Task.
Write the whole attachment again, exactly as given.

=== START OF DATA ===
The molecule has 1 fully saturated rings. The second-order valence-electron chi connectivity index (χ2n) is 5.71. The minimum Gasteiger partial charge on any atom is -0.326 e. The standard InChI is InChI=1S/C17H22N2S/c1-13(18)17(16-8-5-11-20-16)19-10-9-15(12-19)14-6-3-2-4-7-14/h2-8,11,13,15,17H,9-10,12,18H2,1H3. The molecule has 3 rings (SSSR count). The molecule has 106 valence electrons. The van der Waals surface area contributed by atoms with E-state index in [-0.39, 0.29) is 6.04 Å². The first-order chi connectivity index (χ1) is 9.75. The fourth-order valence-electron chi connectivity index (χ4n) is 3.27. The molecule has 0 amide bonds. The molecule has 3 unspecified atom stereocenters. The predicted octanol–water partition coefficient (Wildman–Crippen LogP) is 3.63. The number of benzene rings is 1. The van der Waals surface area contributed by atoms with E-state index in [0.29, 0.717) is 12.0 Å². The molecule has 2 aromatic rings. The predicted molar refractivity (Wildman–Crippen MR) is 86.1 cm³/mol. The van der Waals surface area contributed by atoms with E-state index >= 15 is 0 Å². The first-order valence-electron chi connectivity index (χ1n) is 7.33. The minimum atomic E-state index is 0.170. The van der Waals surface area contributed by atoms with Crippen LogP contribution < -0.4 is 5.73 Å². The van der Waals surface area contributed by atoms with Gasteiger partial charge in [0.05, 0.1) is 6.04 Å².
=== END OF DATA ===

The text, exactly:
The molecule has 1 fully saturated rings. The second-order valence-electron chi connectivity index (χ2n) is 5.71. The minimum Gasteiger partial charge on any atom is -0.326 e. The standard InChI is InChI=1S/C17H22N2S/c1-13(18)17(16-8-5-11-20-16)19-10-9-15(12-19)14-6-3-2-4-7-14/h2-8,11,13,15,17H,9-10,12,18H2,1H3. The molecule has 3 rings (SSSR count). The molecule has 106 valence electrons. The van der Waals surface area contributed by atoms with E-state index in [-0.39, 0.29) is 6.04 Å². The first-order chi connectivity index (χ1) is 9.75. The fourth-order valence-electron chi connectivity index (χ4n) is 3.27. The molecule has 0 amide bonds. The molecule has 3 unspecified atom stereocenters. The predicted octanol–water partition coefficient (Wildman–Crippen LogP) is 3.63. The number of benzene rings is 1. The van der Waals surface area contributed by atoms with E-state index in [0.29, 0.717) is 12.0 Å². The molecule has 2 aromatic rings. The predicted molar refractivity (Wildman–Crippen MR) is 86.1 cm³/mol. The van der Waals surface area contributed by atoms with E-state index >= 15 is 0 Å². The first-order valence-electron chi connectivity index (χ1n) is 7.33. The minimum atomic E-state index is 0.170. The van der Waals surface area contributed by atoms with Crippen LogP contribution < -0.4 is 5.73 Å². The van der Waals surface area contributed by atoms with Gasteiger partial charge in [0.05, 0.1) is 6.04 Å².